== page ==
Originally Posted by Bufotenina
Many. But not the average player. Again this are not the times of when BG I and II came out when videogames were so much a stuff for nerds that a sit com like The big bang theory built its own succes on this fact, neither is this a tabletop game with its limited audience.

Creators that aim to sell to wide platform of players and exploit the more diffuse use of consoles, computers, and tablets can not focus on niches of players.

Furthermore a studio can not and will not simply ignore the motor and vision that brought them to fame, Larian rose from the indy playthrough area to the big game producers exactly because of the DOS, to pretend that they develop games that are not filtered by that is naive (and a bit arrogant, just like it would be if I asked that in the full release there were no difficulty levels and the game to stack with this level of difficulty).

And as I said and will say again and again do you seriously like cognitive stimulation (even if I somehow find it a bit contradictory to accept magic, spells that allow communication with corpses, living corpses, demons, spells that allow communication with animals, immortal and eternal beings, reincarnation, but then decide that a limitless inventory, a fast travel system, are something impossible to accept) you can try to find a justification that add up with the dnd dogma and rule, or just like a player did put a set of rules and respect them.

Said player decided to do a run with no more than two characters, no long rests, and stick to them.

That's a serious take on willpower and use of the freedom the game give to players.

Set yourself a limit to the inventory and stick to it, to me that will really make you a player that thrives for cognitive stimulation. For instance there are various bags that can be picked up during the scouting of the map and those are limited in slots and can be use as an instrument for "credibility".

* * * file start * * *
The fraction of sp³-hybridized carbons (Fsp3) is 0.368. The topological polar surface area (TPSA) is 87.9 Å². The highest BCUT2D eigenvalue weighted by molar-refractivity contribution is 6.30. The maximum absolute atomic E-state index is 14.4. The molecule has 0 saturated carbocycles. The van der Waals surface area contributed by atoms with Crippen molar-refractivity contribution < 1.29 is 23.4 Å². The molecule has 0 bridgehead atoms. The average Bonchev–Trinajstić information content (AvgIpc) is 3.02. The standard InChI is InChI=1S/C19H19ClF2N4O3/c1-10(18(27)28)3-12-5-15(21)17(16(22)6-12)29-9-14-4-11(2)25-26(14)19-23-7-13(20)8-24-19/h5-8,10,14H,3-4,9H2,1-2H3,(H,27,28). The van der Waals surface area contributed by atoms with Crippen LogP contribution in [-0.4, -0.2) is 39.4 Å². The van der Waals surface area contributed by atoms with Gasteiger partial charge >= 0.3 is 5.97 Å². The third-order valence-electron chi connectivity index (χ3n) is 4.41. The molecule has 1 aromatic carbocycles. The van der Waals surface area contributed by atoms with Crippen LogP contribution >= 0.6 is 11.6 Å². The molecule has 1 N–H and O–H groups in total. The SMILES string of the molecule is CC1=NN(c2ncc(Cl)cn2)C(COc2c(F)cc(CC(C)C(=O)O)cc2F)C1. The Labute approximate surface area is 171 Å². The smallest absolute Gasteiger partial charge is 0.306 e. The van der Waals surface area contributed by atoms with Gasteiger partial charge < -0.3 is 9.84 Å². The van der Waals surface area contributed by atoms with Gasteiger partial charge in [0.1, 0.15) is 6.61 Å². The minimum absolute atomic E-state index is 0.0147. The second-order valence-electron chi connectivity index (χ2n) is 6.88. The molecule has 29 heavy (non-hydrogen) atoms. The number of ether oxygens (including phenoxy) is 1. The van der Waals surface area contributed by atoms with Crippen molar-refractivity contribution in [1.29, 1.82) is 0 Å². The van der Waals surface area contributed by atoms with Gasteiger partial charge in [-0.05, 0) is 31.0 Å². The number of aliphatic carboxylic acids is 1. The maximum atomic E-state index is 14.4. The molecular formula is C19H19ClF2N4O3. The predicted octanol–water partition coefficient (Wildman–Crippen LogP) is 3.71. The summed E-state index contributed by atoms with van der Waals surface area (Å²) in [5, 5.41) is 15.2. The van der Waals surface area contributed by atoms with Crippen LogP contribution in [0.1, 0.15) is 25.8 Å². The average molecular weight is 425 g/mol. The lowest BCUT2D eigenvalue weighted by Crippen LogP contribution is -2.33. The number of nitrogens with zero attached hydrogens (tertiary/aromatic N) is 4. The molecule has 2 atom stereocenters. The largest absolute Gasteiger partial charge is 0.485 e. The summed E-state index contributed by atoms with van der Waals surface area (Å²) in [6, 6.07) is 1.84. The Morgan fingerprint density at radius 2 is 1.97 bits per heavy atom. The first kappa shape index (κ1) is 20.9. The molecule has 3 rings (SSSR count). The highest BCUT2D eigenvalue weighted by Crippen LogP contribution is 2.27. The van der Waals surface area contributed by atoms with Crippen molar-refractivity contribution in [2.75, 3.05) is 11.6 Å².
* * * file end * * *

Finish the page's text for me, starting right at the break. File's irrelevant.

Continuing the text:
Obviously I'm not talking about the barrels weight problem that is more an error made by programmers.

[Furthermore: if limited slots must be then I want that the dimentions of a due item is considered, when I put things in my backpack when I prepare for work if I put inside my laptop the space that remains for other stuff is less, so if I put in it the change of shoes for the gym the space further reduce, that is if a slot system has to be used it has to be like the one in Diablo where an armor occupied six slots, a ring one, a spear for and so on.. .. ]

It sounds like you’re saying difficult games don’t sell, which is objectively false. Difficult games are good, and unique games are even better. Larian is at liberty to make this game identical to DOS2, but it doesn’t make sense to call it Baldur’s Gate 3 if it does, and only shows a lazy lack of effort by the development team.

BG3 is going to be a PC game first and foremost, but I’m still not sure exactly what your point is about consoles and “niches of players.”

A good studio will and must venture away from the familiar if it intends to continue to make sales. People get bored of playing the same gaming mechanics repeatedly through different titles, and that was a huge complaint in the revival of the Tomb Raider series. I personally don’t even like the mechanics of DOS2, and am still very much more impressed by the diluted systems we have in BG3, even if they are currently very closely related. The team is doing well, but I want them to do better. That’s why they opened Early Access, and that’s also why I opened this thread. It’s fine if you don’t have any tips for improvements to logistics, but don’t attempt to silence players who do.

Cognitive stimulation in video games is not compromised by the presence of magic when rules are implemented, understood and followed. Fearun may be magical but it’s not anything-goes, and to imply it is only signifies how new you are to the rules of D&D, which isn’t your fault, but the implication that a game must accommodate whatever game-breaking conveniences the player desires because magic is childish and ridiculous. The Resident Evil remakes have been wildly popular and they have limited space for inventory. Their fans enjoy the challenge. The question now becomes, “who is the intended audience for Baldur’s Gate 3?”


Check out my thread on inventory, sizes, and proportions.